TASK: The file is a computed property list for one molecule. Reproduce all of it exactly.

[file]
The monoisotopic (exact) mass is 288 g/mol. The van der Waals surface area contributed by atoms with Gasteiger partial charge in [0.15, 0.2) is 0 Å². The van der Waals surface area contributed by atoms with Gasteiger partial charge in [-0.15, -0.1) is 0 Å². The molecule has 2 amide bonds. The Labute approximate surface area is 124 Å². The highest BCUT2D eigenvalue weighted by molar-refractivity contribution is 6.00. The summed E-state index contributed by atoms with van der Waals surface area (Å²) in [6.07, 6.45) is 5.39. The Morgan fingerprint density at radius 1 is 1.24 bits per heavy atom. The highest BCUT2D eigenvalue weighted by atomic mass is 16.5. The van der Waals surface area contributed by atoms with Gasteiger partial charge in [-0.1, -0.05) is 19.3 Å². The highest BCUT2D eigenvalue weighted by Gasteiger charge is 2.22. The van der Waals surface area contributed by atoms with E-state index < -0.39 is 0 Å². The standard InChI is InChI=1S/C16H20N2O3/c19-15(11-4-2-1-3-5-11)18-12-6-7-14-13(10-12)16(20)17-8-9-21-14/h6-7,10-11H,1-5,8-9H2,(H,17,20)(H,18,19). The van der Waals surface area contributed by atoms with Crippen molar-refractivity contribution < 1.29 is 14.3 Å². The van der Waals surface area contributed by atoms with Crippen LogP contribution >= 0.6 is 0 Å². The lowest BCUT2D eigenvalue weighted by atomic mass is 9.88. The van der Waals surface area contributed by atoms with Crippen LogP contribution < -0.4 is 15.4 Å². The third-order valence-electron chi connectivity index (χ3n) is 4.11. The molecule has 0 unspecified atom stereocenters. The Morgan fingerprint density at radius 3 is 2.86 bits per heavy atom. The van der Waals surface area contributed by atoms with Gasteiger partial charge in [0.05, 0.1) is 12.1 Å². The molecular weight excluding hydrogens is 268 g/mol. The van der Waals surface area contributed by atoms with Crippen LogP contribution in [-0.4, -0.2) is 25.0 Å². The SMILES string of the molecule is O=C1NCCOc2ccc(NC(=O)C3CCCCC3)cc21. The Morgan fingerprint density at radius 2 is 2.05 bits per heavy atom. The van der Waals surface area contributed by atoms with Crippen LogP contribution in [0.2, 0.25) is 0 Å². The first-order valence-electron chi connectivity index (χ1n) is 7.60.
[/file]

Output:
The monoisotopic (exact) mass is 288 g/mol. The van der Waals surface area contributed by atoms with Gasteiger partial charge in [0.15, 0.2) is 0 Å². The van der Waals surface area contributed by atoms with Gasteiger partial charge in [-0.15, -0.1) is 0 Å². The molecule has 2 amide bonds. The Labute approximate surface area is 124 Å². The highest BCUT2D eigenvalue weighted by molar-refractivity contribution is 6.00. The summed E-state index contributed by atoms with van der Waals surface area (Å²) in [6.07, 6.45) is 5.39. The Morgan fingerprint density at radius 1 is 1.24 bits per heavy atom. The highest BCUT2D eigenvalue weighted by atomic mass is 16.5. The van der Waals surface area contributed by atoms with Gasteiger partial charge in [-0.1, -0.05) is 19.3 Å². The highest BCUT2D eigenvalue weighted by Gasteiger charge is 2.22. The van der Waals surface area contributed by atoms with E-state index < -0.39 is 0 Å². The standard InChI is InChI=1S/C16H20N2O3/c19-15(11-4-2-1-3-5-11)18-12-6-7-14-13(10-12)16(20)17-8-9-21-14/h6-7,10-11H,1-5,8-9H2,(H,17,20)(H,18,19). The van der Waals surface area contributed by atoms with Crippen molar-refractivity contribution < 1.29 is 14.3 Å². The van der Waals surface area contributed by atoms with Crippen LogP contribution >= 0.6 is 0 Å². The lowest BCUT2D eigenvalue weighted by atomic mass is 9.88. The van der Waals surface area contributed by atoms with Crippen LogP contribution < -0.4 is 15.4 Å². The third-order valence-electron chi connectivity index (χ3n) is 4.11. The molecule has 0 unspecified atom stereocenters. The Morgan fingerprint density at radius 3 is 2.86 bits per heavy atom. The van der Waals surface area contributed by atoms with Gasteiger partial charge in [0.05, 0.1) is 12.1 Å². The molecular weight excluding hydrogens is 268 g/mol. The van der Waals surface area contributed by atoms with Crippen LogP contribution in [-0.4, -0.2) is 25.0 Å². The SMILES string of the molecule is O=C1NCCOc2ccc(NC(=O)C3CCCCC3)cc21. The Morgan fingerprint density at radius 2 is 2.05 bits per heavy atom. The van der Waals surface area contributed by atoms with Crippen LogP contribution in [0.2, 0.25) is 0 Å². The first-order valence-electron chi connectivity index (χ1n) is 7.60.